After a walking tour of the dunes, observing the tracks and droppings of the diverse ecology and wildlife in the desert, and sand boarding, we finally caught the breathtaking stars!  Namibia’s NamibRand Nature Reserve, which is one of Africa’s largest nature reserves, remains one of the naturally most dark places on Earth. NaDEET aims to protect the environment and educate guests, and this includes understanding how we have contributed to all forms of pollution. Attached is a link shared at NaDEET of a short video called “Losing the Dark” by the International Dark Sky Association regarding light pollution and solutions. https://youtu.be/dd82jaztFIo

CGEE students after a successful evening sand boarding
in the stunning Namib Desert.
Our group was split up along three different houses, therefore when the weekend came to a close we were elated to compare our water and electricity usage with our friends (a good ol’ competition was a great way to spark environmentally sustainable habits!) Upon returning to Windhoek, we reflected on ways we can promote sustainable living but also practicing what we learned. Some are proposing solar cooking to their internships to combat the issue of expensive electric bills as some of us are researching dual flush toilets. The program was the perfect balance between educational and entertaining!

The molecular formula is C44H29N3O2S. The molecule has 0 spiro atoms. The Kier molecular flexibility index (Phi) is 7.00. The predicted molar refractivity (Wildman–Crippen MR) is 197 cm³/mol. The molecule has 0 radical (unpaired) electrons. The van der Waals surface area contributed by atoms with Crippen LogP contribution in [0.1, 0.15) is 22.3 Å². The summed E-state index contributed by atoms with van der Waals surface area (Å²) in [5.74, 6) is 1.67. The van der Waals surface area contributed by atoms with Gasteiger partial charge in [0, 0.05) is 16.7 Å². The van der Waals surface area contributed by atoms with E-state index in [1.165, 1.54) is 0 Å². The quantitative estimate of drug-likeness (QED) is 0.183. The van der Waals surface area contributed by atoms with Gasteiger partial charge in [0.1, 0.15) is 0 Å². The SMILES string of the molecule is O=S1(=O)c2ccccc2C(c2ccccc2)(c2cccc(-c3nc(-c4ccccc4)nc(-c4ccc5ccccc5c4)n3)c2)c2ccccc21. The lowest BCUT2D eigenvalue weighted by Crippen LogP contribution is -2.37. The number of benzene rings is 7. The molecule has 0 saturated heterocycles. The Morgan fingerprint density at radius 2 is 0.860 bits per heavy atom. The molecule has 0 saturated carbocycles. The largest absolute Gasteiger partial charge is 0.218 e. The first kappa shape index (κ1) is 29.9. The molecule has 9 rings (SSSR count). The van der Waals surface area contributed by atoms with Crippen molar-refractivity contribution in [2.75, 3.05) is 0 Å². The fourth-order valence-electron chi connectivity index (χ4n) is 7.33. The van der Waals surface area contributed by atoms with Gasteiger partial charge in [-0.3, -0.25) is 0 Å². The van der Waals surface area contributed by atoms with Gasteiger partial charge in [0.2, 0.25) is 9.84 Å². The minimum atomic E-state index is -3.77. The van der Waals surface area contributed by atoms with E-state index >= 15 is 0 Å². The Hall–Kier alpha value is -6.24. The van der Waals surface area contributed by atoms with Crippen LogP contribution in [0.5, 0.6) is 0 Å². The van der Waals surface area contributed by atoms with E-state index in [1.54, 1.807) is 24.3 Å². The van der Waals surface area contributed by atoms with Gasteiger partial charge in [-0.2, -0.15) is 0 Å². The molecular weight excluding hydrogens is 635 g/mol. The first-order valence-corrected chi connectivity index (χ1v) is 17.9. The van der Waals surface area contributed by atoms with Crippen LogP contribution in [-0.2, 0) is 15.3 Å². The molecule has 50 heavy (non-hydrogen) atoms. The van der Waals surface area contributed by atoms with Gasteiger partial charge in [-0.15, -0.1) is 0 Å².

In short, during our visit to Heroes’ Acre and NaDEET, we learned to think critically about issues of memorializing a country’s history, in addition to more contemporary questions on how to build a sustainable and environmentally conscious society. In both cases, there is an inherent politicization that is ultimately involved in the process, whether that be foreign outbidding in the construction of a national monument or access and availability of environmentally friendly practices. As we learned at NaDEET, the only way to truly make a difference as a socially conscious community is to actually practice what we learn; through an increase in knowledge comes a responsibility to create spaces of dialogue that address these issues.